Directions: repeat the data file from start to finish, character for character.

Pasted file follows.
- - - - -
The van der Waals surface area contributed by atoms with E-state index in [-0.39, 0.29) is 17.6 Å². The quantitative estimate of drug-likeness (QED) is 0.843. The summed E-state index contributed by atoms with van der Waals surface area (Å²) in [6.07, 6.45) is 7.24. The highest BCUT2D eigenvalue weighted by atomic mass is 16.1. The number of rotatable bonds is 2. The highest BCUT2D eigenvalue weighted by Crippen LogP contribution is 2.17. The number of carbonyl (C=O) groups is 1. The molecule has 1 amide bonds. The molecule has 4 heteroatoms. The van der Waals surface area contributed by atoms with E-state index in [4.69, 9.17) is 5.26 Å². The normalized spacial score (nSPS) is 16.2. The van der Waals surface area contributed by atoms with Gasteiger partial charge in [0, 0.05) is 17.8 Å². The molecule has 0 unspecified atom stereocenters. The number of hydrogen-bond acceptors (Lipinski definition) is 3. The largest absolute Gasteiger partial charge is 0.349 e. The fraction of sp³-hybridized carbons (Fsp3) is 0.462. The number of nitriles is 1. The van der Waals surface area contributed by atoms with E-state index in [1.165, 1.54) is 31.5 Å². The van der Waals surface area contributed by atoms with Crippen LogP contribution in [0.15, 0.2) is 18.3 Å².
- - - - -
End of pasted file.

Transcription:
The van der Waals surface area contributed by atoms with E-state index in [-0.39, 0.29) is 17.6 Å². The quantitative estimate of drug-likeness (QED) is 0.843. The summed E-state index contributed by atoms with van der Waals surface area (Å²) in [6.07, 6.45) is 7.24. The highest BCUT2D eigenvalue weighted by atomic mass is 16.1. The number of rotatable bonds is 2. The highest BCUT2D eigenvalue weighted by Crippen LogP contribution is 2.17. The number of carbonyl (C=O) groups is 1. The molecule has 1 amide bonds. The molecule has 4 heteroatoms. The van der Waals surface area contributed by atoms with E-state index in [4.69, 9.17) is 5.26 Å². The normalized spacial score (nSPS) is 16.2. The van der Waals surface area contributed by atoms with Gasteiger partial charge in [0, 0.05) is 17.8 Å². The molecule has 0 unspecified atom stereocenters. The number of hydrogen-bond acceptors (Lipinski definition) is 3. The largest absolute Gasteiger partial charge is 0.349 e. The fraction of sp³-hybridized carbons (Fsp3) is 0.462. The number of nitriles is 1. The van der Waals surface area contributed by atoms with E-state index in [1.165, 1.54) is 31.5 Å². The van der Waals surface area contributed by atoms with Crippen LogP contribution in [0.15, 0.2) is 18.3 Å².